The auriferous beach sands, which once afforded profitable employment to many men, have years since become so impoverished that they figure but slightly among our available mineral resources. These ocean placers have, in fact, responded feebly to the attempts made of late to work them. But, for all this, we have these deposits of low grade in infinite quantity occurring at intervals. They reach along the sea-shore for many miles, extending at several points, in the form of buried channels, some distance inland. So abundant, but now so poor, these gold-bearing sands await the mining machine that is to make their further working profitable. Meantime, the auriferous beaches continue to be worked by hand at a few points and in a small way. Along the sea-shore in Humboldt and Del Norte counties, formerly the chief sites of this class of mining, the residents of that section of the State gather from these sands by hand-sluicing a little gold every year. Normally this is done during the low tide after major storms, during which time the wave actions form lines and layers of gold bearing black sand along the beach. The richest dirt often lies the farthest down on the beach, so still weather and low tide are the best times for getting it. When a rich place is discovered low down on the beach, great exertions are made to get as much of the sand as possible before the tide rises and covers it. The beach sand, having been separated from all clay and soluble matter by the action of the sea, is very easily washed, and all the gold bearing material collected in a month can be washed in two days time in a sluice.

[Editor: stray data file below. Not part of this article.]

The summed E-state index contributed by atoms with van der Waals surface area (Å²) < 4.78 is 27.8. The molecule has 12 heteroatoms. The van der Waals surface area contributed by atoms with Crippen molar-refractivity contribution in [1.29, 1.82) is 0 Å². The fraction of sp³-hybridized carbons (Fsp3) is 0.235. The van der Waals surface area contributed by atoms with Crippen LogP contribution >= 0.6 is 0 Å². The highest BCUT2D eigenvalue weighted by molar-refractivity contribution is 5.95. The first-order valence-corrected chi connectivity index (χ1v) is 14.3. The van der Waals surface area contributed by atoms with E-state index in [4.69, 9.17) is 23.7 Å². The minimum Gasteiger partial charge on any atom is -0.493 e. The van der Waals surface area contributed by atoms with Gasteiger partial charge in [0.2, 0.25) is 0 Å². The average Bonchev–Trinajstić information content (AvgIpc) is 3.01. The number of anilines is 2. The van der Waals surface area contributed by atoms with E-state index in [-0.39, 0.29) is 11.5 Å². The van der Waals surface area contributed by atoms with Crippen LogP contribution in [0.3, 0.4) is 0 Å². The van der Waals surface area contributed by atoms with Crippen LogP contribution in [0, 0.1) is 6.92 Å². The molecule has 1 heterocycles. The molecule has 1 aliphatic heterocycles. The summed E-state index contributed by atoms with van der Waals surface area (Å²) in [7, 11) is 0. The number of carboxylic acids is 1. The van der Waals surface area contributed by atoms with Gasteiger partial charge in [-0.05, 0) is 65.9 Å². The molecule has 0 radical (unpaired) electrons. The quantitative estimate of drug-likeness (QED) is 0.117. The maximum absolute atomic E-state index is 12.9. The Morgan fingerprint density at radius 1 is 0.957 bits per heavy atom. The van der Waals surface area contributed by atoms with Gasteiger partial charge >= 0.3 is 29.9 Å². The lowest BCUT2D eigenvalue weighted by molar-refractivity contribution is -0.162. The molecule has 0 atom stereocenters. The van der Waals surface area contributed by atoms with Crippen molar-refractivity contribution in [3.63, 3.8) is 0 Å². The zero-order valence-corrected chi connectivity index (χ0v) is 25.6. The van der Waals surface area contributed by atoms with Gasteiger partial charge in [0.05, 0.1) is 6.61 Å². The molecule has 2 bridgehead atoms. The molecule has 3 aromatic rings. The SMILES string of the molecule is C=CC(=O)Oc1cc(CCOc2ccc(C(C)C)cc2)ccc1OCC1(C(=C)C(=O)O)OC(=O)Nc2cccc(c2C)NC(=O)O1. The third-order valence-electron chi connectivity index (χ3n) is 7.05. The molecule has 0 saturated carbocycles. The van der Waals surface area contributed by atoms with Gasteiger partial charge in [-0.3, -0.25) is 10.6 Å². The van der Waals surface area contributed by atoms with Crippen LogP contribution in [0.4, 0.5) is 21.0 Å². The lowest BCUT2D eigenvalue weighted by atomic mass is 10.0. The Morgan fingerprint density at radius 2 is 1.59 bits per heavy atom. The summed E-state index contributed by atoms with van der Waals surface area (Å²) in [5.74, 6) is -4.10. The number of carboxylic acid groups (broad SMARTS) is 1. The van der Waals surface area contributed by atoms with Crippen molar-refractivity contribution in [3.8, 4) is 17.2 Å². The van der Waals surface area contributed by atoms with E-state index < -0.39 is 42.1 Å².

Along the shore further south some little work of this kind is also being done. Between Point Sal and Point Concepcion, off the coast of Santa Barbara, several small companies have been engaged in washing the beach sand. The most successful machine for treating the "black sands" seems to be what is known as the "Oregon Tom," which is described and illustrated in the Thirteenth Report of the State Mineralogist. Ocean placers or beach gravels occur along the Pacific coast at various points extending from Klamath County, California, northward into Oregon. There are several theories as to the origin of the gold in the sands, of which the following have been given some prominence: